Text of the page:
THE MA­HAB­HARATA IS TRA­DI­TION­ALLY CON­SID­ERED IN­AUS­PI­CIOUS BE­CAUSE IT DEALS WITH BLOOD­SHED AND THE BREAK-UP OF A FAM­ILY

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( poorna- avatar), the most per­fect per­sonal man­i­fes­ta­tion ( sa­guna

brah­man) of the im­per­sonal di­vine ( nir­guna brah­man).

So, for many devo­tees, Kr­ishna’s heaven of Goloka stands higher than Vishnu’s heaven of Vaikun­tha. Vaikun­tha is lo­cated in the ocean of milk, but all this milk comes from the ud­ders of cows lo­cated in Goloka. These cows vol­un­tar­ily re­lease their milk be­cause they are so moved by the mu­sic of Kr­ishna who, in­spired by the beauty and love

In Tamil Nadu, Kr­ishna is rarely dis­tin­guished from Vishnu. He in­spired the col­lec­tive of po­ets known as Al­vars. In Ker­ala, about 400 years ago, the San­skrit po­etry known as Narayaniyum was com­posed. It tells the story of the Bha­ga­vata Pu­rana in a very short form and it is pop­u­lar in the Gu­ru­vayur tem­ple. North In­dia is com­pletely un­aware of these tra­di­tions.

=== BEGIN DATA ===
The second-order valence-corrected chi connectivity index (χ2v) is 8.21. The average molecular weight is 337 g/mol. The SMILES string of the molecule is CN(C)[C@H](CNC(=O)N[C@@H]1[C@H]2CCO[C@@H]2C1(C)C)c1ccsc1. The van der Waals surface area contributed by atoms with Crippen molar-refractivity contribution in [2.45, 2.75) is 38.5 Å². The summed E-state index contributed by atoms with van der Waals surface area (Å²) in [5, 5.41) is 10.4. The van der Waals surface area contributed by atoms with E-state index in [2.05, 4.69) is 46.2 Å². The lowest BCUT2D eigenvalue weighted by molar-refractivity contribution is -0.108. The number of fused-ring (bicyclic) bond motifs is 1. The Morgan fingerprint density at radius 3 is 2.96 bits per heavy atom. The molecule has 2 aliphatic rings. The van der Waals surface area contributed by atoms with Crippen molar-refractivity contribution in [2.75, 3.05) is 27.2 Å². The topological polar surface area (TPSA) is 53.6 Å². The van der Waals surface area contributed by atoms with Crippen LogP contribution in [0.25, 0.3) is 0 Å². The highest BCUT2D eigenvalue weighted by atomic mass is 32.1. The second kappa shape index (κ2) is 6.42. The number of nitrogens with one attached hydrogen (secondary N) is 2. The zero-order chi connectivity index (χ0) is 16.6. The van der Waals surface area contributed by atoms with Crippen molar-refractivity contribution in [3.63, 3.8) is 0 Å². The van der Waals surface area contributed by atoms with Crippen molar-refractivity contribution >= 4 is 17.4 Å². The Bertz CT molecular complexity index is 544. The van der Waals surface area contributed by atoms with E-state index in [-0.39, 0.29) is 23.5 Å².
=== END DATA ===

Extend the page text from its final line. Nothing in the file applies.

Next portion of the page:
In South East Asian coun­tries like Cam­bo­dia, Kr­ishna is heroic. He wres­tles and de­feats demons, but there are no ref­er­ences to his pas­toral roots.

So the Kr­ishna who be­came pop­u­lar in South East Asia over 1,000 years ago is Va­sudev Kr­ishna of the Ma­hab­harata, not Gopal Kr­ishna of the Bha­ga­vata. Kr­ishna is thus very dif­fer­ent when seen through the lens of ge­og­ra­phy, as he is when seen through the lens of his­tory.

Udupi Kr­ishna with churn­ing staff

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